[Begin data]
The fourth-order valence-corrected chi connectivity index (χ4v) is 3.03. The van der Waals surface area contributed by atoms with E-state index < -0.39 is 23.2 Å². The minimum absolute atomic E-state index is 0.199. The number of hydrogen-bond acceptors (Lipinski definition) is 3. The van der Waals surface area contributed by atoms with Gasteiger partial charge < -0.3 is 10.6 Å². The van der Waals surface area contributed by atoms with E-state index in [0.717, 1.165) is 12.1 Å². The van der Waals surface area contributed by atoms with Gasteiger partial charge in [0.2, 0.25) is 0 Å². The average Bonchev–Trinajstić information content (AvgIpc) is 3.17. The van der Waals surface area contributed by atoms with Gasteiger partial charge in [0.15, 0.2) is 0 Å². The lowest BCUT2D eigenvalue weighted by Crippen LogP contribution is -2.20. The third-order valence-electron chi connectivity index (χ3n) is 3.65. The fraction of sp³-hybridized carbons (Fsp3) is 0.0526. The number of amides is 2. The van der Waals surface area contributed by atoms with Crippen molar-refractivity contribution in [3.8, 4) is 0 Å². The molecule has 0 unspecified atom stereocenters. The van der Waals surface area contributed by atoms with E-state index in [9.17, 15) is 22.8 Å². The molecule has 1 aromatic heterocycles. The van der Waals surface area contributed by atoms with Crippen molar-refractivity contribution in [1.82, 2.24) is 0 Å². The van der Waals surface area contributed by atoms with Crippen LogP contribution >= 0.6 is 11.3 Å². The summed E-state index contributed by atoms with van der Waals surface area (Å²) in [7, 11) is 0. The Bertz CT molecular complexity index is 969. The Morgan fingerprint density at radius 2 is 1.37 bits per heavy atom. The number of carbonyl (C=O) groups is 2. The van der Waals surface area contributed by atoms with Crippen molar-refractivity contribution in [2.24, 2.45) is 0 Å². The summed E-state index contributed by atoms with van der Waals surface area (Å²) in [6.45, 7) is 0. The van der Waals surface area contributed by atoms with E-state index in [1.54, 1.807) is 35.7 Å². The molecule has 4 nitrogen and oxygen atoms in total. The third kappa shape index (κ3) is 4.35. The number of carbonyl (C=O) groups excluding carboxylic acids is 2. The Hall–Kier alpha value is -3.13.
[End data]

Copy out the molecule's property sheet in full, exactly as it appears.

The fourth-order valence-corrected chi connectivity index (χ4v) is 3.03. The van der Waals surface area contributed by atoms with E-state index < -0.39 is 23.2 Å². The minimum absolute atomic E-state index is 0.199. The number of hydrogen-bond acceptors (Lipinski definition) is 3. The van der Waals surface area contributed by atoms with Gasteiger partial charge < -0.3 is 10.6 Å². The van der Waals surface area contributed by atoms with E-state index in [0.717, 1.165) is 12.1 Å². The van der Waals surface area contributed by atoms with Gasteiger partial charge in [0.2, 0.25) is 0 Å². The average Bonchev–Trinajstić information content (AvgIpc) is 3.17. The van der Waals surface area contributed by atoms with Gasteiger partial charge in [0.15, 0.2) is 0 Å². The lowest BCUT2D eigenvalue weighted by Crippen LogP contribution is -2.20. The third-order valence-electron chi connectivity index (χ3n) is 3.65. The fraction of sp³-hybridized carbons (Fsp3) is 0.0526. The number of amides is 2. The van der Waals surface area contributed by atoms with Crippen molar-refractivity contribution in [3.8, 4) is 0 Å². The molecule has 0 unspecified atom stereocenters. The van der Waals surface area contributed by atoms with E-state index in [9.17, 15) is 22.8 Å². The molecule has 1 aromatic heterocycles. The van der Waals surface area contributed by atoms with Crippen molar-refractivity contribution in [1.82, 2.24) is 0 Å². The van der Waals surface area contributed by atoms with Crippen LogP contribution >= 0.6 is 11.3 Å². The summed E-state index contributed by atoms with van der Waals surface area (Å²) in [7, 11) is 0. The Bertz CT molecular complexity index is 969. The Morgan fingerprint density at radius 2 is 1.37 bits per heavy atom. The number of carbonyl (C=O) groups is 2. The van der Waals surface area contributed by atoms with Crippen molar-refractivity contribution in [2.24, 2.45) is 0 Å². The summed E-state index contributed by atoms with van der Waals surface area (Å²) in [6.45, 7) is 0. The van der Waals surface area contributed by atoms with E-state index in [1.54, 1.807) is 35.7 Å². The molecule has 4 nitrogen and oxygen atoms in total. The third kappa shape index (κ3) is 4.35. The number of carbonyl (C=O) groups excluding carboxylic acids is 2. The Hall–Kier alpha value is -3.13.